Tags: flossing | medical benefits | associated press | american dental association

Flossing's Medical Benefits Not Proven by Science, Says AP Review

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By    |   Wednesday, 03 Aug 2016 10:40 AM

Flossing's medical benefits were questioned by The Associated Press in a report published Tuesday that concluded that there is little evidence that it works.

The AP stated that the federal government acknowledged in a letter than the effectiveness of flossing "had never been researched, as required," after the news agency tried to get such proof from the U.S. Department of Health and Human Services and the U.S. Department of Agriculture.

The AP examined 25 scientific studies over the past 10 years that generally "compared the use of a toothbrush with the combination of toothbrushes and floss." The news agency stated that many of those studies found "weak, very unreliable" evidence when it came to flossing's health benefits.

"The majority of available studies fail to demonstrate that flossing is generally effective in plaque removal," the AP stated. The news agency also cited a 2015 review that found "inconsistent/weak evidence" for flossing's benefits.

National Institutes of Health dentist Tim Iafolla said that if the highest standards of science were applied in keeping with the flossing reviews over the past 10 years, "then it would be appropriate to drop the floss guidelines."

Flossing, though, is still hailed by the American Dental Association, a private organization, as a necessary tool for oral hygiene.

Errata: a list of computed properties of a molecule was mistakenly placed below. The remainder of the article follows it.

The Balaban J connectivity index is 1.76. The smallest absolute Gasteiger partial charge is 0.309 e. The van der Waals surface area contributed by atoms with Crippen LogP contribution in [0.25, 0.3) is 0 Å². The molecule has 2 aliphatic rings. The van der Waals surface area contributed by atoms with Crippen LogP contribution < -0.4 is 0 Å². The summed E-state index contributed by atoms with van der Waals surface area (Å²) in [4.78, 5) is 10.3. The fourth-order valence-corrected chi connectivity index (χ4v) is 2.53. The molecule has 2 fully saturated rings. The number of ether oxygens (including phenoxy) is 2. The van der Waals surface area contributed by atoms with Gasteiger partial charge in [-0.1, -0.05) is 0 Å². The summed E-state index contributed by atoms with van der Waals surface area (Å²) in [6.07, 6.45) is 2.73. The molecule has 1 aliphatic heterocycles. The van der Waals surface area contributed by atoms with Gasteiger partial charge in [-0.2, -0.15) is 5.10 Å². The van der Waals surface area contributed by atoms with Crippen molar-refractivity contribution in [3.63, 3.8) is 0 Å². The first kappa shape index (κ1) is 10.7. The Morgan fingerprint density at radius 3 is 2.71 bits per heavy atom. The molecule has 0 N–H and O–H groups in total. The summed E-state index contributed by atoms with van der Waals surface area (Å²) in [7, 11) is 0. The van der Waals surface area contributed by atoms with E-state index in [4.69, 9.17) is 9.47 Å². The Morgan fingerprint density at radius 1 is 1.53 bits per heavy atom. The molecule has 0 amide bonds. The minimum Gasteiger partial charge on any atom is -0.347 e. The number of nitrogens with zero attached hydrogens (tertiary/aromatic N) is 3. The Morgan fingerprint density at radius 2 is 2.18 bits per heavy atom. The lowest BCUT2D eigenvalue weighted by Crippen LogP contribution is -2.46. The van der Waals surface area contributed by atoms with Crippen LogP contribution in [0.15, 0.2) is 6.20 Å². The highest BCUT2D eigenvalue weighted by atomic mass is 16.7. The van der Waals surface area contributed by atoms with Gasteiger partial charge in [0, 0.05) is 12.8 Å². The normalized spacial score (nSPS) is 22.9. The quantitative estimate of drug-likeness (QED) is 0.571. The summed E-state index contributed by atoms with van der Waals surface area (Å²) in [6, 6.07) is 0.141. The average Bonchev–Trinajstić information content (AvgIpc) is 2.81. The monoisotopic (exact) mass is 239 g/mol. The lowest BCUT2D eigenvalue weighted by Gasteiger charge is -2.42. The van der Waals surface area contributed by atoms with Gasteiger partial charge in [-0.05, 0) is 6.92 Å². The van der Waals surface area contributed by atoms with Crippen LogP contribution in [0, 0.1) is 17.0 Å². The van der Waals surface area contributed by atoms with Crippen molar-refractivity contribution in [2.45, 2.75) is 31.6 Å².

"Flossing helps remove debris and interproximal dental plaque, the plaque that collects between two teeth," said a statement on the association's website. "Dental floss (or dental tape) helps clean these hard-to-reach tooth surfaces and reduces the likelihood of gum disease and tooth decay. Cleaning between teeth is essential to your daily oral hygiene routine."

The Associated Press study, though, left some feeling "duped."

"It seems like simple, obvious advice: Eat your vegetables, get some exercise, and — of course — floss. Or not," wrote Erin Brodwin of Business Insider. "Turns out that despite being recommended by numerous scientists and universities, the effectiveness of flossing has never been researched …"

Dallas Morning News columnist Mac McCann commented, "This is huge news, life-changing, even. Before, I'd almost never floss and then I'd feel guilty when I lied to my dentist about it. Now, I can skip flossing without shame — other than the shame of being duped for this long."

Matt Simon, of Wired magazine, came to the defense of flossing, saying that while it has not been proven to be effective, it has not been proven to be ineffective either.

"After all, it's a low-risk, low-cost addition to a dental hygiene regimen," Simon wrote. "Even if flossing turns out to be not so effective, it doesn't hurt to do it — though in rare cases overzealous flossers can injure their gums or break dental work. Meanwhile, the risk of not recommending flossing is relatively high …"

Reaction to the study on social media has been mixed.

 

 

 

 

 

 

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Flossing's medical benefits were questioned by The Associated Press in a report published Tuesday that concluded that there is little evidence that it works.
flossing, medical benefits, associated press, american dental association
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2016-40-03
Wednesday, 03 Aug 2016 10:40 AM
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